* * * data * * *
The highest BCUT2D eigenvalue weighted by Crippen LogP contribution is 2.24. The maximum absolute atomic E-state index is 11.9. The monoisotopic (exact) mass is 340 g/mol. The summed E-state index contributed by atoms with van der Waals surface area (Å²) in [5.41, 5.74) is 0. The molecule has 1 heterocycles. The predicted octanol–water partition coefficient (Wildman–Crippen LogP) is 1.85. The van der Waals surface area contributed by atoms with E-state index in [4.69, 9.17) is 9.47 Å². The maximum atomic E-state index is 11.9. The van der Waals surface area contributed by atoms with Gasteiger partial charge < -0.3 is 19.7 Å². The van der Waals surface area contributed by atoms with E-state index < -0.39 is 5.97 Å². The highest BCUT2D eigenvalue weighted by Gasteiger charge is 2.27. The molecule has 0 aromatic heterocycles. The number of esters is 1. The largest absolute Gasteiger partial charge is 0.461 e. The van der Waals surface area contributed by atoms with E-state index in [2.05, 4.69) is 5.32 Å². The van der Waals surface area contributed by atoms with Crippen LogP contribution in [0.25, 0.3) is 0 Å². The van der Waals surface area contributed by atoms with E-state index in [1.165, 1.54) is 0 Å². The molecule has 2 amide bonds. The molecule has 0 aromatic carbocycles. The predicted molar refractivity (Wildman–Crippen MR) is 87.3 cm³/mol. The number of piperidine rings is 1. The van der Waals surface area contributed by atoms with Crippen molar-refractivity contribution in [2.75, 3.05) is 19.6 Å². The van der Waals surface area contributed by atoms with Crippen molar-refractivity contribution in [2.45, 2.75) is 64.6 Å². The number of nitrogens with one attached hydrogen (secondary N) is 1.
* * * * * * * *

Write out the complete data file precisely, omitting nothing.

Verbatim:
The highest BCUT2D eigenvalue weighted by Crippen LogP contribution is 2.24. The maximum absolute atomic E-state index is 11.9. The monoisotopic (exact) mass is 340 g/mol. The summed E-state index contributed by atoms with van der Waals surface area (Å²) in [5.41, 5.74) is 0. The molecule has 1 heterocycles. The predicted octanol–water partition coefficient (Wildman–Crippen LogP) is 1.85. The van der Waals surface area contributed by atoms with E-state index in [4.69, 9.17) is 9.47 Å². The maximum atomic E-state index is 11.9. The van der Waals surface area contributed by atoms with Gasteiger partial charge < -0.3 is 19.7 Å². The van der Waals surface area contributed by atoms with E-state index < -0.39 is 5.97 Å². The highest BCUT2D eigenvalue weighted by Gasteiger charge is 2.27. The molecule has 0 aromatic heterocycles. The number of esters is 1. The largest absolute Gasteiger partial charge is 0.461 e. The van der Waals surface area contributed by atoms with E-state index in [2.05, 4.69) is 5.32 Å². The van der Waals surface area contributed by atoms with Crippen LogP contribution in [0.25, 0.3) is 0 Å². The van der Waals surface area contributed by atoms with E-state index in [1.165, 1.54) is 0 Å². The molecule has 2 amide bonds. The molecule has 0 aromatic carbocycles. The predicted molar refractivity (Wildman–Crippen MR) is 87.3 cm³/mol. The number of piperidine rings is 1. The van der Waals surface area contributed by atoms with Crippen molar-refractivity contribution in [2.75, 3.05) is 19.6 Å². The van der Waals surface area contributed by atoms with Crippen molar-refractivity contribution in [2.45, 2.75) is 64.6 Å². The number of nitrogens with one attached hydrogen (secondary N) is 1.